Inside a grain elevator

The grate on the floor is where the grain starts its journey.

Woodhouse AB elevator

Haze is from forest fires.

Woodhouse grain elevator

The structure is quite old (see article) and has sat here for over forty years.

Vandervalk Farm grain elevator

The old elevator and a shiny new combine.

Bawlf Grain elevator

Note the Bawlf Grain lettering, barely visible about half way up.

Grain elevator driveway

The truck (and earlier wagon) unloading station.

Grain elevator interior

Up in the cupola, a dusty place.

View from a grain elevator

Nice views from the top.

Grain elevator distributor

The distributor spout.

Elevator distributor spout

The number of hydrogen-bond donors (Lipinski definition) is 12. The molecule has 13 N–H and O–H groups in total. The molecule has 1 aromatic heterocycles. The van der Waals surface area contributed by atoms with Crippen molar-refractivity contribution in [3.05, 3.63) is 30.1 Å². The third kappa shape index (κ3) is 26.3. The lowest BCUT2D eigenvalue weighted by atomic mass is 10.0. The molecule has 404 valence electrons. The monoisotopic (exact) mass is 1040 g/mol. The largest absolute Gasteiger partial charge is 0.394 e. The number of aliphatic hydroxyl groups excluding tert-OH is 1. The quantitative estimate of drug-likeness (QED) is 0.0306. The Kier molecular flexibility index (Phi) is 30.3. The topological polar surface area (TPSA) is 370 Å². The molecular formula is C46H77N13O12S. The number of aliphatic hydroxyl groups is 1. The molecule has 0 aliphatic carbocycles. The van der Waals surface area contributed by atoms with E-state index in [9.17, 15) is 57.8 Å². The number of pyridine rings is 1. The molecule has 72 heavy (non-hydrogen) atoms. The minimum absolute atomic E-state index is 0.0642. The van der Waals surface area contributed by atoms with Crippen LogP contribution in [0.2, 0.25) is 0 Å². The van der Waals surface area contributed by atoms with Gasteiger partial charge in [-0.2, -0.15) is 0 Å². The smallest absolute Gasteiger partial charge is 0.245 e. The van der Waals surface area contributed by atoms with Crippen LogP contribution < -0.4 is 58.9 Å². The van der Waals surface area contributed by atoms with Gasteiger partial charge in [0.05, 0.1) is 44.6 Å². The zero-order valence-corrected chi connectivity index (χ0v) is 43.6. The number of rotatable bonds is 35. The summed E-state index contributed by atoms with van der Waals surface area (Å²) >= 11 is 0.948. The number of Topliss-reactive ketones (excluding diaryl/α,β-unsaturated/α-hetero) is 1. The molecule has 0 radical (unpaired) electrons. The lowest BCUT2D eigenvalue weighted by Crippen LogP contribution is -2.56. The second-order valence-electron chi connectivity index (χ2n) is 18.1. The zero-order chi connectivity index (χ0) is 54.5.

Each pipe leads to an individual bin.

Top of a grain elevator

Looking roughly west.

Grain elevator spouts

A maze of pipes connecting the distributor to the bins.

Grain elevator bin spouts

The man lift, a simple open elevator, can be seen in back.

View from grain elevator

One last look out before heading out.

Cat grain elevator

Coming down the man lift – watch out kitty!

Kilroy was here

Kilroy was here…


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18 Comments on "Prairie Sentinels – Woodhouse Alberta – Vandervalk Farm"

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Steve Boyko

What a great opportunity, well documented! Thanks for sharing this with us.

RD Drake
RD Drake

I’ve passed that elevator once and often wondered about it. Very well written story.


Part of the prairie landscape. You always saw these things as you were coming close to a town.
I’ll miss them when they’re gone.

dianne clark
dianne clark

really enjoyed this article and photos
I remember being with my father bringing a truck of grain into an elevator in Vulcan, we drove out the other end